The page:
Just like drapes, curtains have combined functionality which can be hang from rods, metal grommets, fabric sleeve, combined with valance and use as part of the design scheme giving a room its gorgeous aesthetics and a definite splash of style.
Different Style of Curtains
Most curtain styles have the same characteristics as draperies which was mentioned above, such as:
• Curtain Pairs / Curtain Panels / Door Panels
• Eyelet / Grommet Curtains
• Pleated Curtains
• Rod Pocket Curtains
• Tab Top Curtains
Other curtain styles are as follows:
Austrian curtains are also known as Austrian panels, these styles of curtains have horizontal poufs of fabric that produces a scalloped pattern in a series of soft swags.
This style is used mostly in theaters wherein the curtains must be lifted across all lines at an equal speed and height.
Blackout & Thermal Curtains
These curtains are made with lighter or semi-transparent fabrics that can darken a room and allowing only a small amount of light to pass through.
There are also blackout curtains with lining that blocks natural light, creating pitch black darkness when drawn shut and keeps the heat inside the room. Blackout curtains are ideal to use for windows during winter months.
These window treatments are made of light fabrics with intricate patterns that are thin enough to let natural light pass, yet still gives some privacy.
Outdoor curtains are often made of heavy, water and weather resistant materials which helps to reduce noise and absorbs or reflects sound vibrations.
A much lighter fabric can also be used for outdoors which helps limit bugs to a patio area or any area where insects are a concern. Outdoor curtains add beauty and drama in any outdoor area.
Priscilla curtains are ruffled curtains which comes in pairs and slipped onto two separate curtain rods thus, creating a criss-cross overlap effect.
Sheer curtains are light and semi-transparent fabrics which provides the room some natural light even when the curtains are closed.
These type of curtains gives the least amount of privacy that is why it is commonly paired with heavier curtain fabrics or with draperies.
A liner or lining can also be added to sheer curtains or they can be layered with opaque curtains for more privacy.
These curtains are decorative in itself and are often used in living and dining rooms.
Tiers are a curtain style which is also known as café curtains that are usually paired with a valance. It is commonly used to cover the bottom portion of bathrooms and kitchen windows.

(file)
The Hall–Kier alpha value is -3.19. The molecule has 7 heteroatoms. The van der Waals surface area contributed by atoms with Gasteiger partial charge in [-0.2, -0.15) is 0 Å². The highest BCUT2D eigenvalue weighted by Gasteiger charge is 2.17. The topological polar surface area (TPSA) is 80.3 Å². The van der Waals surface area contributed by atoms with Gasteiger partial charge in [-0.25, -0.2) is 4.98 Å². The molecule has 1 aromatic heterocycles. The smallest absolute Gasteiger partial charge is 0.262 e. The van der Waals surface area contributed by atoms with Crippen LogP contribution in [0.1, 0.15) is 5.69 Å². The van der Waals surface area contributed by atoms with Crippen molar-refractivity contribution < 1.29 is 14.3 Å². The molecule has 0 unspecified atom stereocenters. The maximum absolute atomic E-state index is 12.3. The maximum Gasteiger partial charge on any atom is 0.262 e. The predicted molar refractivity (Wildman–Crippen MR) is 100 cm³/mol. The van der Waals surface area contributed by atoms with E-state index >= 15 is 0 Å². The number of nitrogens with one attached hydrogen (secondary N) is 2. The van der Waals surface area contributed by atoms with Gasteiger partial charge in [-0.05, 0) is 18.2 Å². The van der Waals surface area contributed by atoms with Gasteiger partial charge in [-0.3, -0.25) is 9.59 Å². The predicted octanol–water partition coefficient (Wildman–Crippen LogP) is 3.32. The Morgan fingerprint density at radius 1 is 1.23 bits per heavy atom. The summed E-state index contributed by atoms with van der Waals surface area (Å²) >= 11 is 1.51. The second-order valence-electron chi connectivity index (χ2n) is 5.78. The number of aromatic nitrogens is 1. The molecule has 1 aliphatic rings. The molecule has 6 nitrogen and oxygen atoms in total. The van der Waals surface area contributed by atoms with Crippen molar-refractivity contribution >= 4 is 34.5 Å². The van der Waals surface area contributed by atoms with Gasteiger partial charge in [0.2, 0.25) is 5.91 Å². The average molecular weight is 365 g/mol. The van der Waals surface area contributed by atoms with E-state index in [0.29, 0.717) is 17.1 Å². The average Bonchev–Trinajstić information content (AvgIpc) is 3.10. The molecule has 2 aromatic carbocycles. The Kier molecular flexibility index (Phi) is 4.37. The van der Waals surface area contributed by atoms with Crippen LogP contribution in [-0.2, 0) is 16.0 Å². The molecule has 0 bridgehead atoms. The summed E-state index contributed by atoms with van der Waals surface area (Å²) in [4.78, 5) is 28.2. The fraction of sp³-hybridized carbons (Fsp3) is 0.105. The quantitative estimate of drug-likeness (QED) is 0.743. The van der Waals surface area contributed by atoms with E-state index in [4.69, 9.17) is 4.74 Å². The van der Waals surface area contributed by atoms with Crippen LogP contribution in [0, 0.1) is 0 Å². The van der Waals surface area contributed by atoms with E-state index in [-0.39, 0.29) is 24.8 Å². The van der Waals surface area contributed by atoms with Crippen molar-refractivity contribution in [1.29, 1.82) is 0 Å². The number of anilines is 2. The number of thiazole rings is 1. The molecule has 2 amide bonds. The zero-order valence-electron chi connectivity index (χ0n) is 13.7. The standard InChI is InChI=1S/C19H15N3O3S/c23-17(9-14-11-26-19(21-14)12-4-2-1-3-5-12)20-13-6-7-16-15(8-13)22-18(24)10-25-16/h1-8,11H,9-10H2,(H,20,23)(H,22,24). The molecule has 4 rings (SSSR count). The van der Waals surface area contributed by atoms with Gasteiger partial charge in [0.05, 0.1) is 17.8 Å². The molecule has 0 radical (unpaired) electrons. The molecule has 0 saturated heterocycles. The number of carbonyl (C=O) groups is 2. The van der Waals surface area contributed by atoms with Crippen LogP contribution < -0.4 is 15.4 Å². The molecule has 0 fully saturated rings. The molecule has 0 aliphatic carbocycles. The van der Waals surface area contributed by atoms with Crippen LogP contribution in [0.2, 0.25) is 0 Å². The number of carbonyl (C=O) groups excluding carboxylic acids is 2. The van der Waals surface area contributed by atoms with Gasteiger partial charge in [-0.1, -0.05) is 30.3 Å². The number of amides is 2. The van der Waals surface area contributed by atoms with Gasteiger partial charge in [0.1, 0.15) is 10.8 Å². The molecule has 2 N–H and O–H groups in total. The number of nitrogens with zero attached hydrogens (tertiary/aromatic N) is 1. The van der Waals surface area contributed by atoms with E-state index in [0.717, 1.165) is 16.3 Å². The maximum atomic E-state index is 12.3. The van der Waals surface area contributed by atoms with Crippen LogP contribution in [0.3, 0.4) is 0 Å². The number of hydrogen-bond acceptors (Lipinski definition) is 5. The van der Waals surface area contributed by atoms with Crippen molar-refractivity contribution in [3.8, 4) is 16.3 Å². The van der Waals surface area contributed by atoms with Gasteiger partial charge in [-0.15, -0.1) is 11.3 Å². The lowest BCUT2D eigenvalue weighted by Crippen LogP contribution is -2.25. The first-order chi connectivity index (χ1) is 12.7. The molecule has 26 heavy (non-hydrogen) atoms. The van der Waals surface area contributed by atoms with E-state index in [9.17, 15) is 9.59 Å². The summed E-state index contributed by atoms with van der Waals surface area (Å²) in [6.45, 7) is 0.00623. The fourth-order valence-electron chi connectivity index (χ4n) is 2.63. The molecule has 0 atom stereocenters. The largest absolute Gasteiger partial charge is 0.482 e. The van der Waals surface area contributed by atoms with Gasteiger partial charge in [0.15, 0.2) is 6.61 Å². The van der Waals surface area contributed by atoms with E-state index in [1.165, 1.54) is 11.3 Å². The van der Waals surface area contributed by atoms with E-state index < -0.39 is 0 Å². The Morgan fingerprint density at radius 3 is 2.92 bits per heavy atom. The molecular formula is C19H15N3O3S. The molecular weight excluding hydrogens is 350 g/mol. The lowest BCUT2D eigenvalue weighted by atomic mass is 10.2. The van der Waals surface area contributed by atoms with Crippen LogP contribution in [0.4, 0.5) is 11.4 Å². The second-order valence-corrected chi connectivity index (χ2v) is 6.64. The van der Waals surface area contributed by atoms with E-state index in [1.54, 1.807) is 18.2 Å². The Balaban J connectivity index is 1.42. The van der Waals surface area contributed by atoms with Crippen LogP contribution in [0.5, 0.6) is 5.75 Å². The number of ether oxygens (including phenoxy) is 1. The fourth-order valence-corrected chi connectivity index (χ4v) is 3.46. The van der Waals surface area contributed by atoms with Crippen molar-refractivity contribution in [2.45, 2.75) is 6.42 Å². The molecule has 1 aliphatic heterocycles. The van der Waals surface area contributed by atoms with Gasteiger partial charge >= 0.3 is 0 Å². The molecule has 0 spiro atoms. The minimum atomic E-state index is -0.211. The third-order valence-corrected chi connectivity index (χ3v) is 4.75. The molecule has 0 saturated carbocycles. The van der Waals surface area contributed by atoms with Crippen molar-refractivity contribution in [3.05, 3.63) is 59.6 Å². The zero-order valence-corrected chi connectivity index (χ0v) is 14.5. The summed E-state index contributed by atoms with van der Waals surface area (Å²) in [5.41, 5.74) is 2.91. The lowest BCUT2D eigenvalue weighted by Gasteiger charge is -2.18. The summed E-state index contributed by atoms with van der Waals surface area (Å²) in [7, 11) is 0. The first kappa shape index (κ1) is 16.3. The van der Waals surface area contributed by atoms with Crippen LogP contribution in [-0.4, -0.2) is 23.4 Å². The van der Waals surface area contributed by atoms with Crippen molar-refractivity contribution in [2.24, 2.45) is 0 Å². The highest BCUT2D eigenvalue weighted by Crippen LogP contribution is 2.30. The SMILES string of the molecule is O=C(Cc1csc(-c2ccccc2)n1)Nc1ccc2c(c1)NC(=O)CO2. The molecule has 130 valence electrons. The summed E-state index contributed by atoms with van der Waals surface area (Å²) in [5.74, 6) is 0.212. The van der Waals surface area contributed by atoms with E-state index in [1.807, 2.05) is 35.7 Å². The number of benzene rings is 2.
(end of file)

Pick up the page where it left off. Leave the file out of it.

Valances & Swags
Valance is a type of window treatment that are mounted above the window and over the curtains in order to hide the curtain rods.
Valances can be used by itself as a separate window treatment or can be combined with other curtain styles.
A swag is similar to a valance, but comes in pairs, each side are longer than the valance and is designed to elegantly flow down on either side of the window.
Cost of Drapes and Curtains
The average cost of drapes and curtains is around $100 to $250 per panel. Depending on the type of material, quality, style, and the size of each panel which can be between 15 to 50 inches wide, the overall cost can range between $7 to $1,500.
Low-end fabrics for curtains cost $7 to $20 per panel and curtain pairs costs $15 to $40.
On the other hand, high-end materials such as silks, brocade, linen and other fine fabrics can cost $20 to $150 per panel.
A set of two panels can cost up to $250. Sheers curtains typically costs $10 to $100 per panel at a minimum.
Custom-made drapes and curtains can cost around $250 to $1,500 per panel at a minimum and can even go as high as $500 to $3000 per piece due to the workmanship being put into making and installing these drapes and curtains.
Materials such as silks, cashmere and velvet with linings and interlinings and having extra accessories contributes to these price range.
Curtain installation cost around $20 to $50 per window, with a labor rate of $35 to $100 per hour. Installation of drapery costs $140 to $400 due to the time spent in placing the brackets evenly for support.
We hope you enjoyed our drapes vs curtains gallery. Let us know if you have any questions or share your favorite with us in the comments section below. For more related content visit our guide on how high to hang curtains.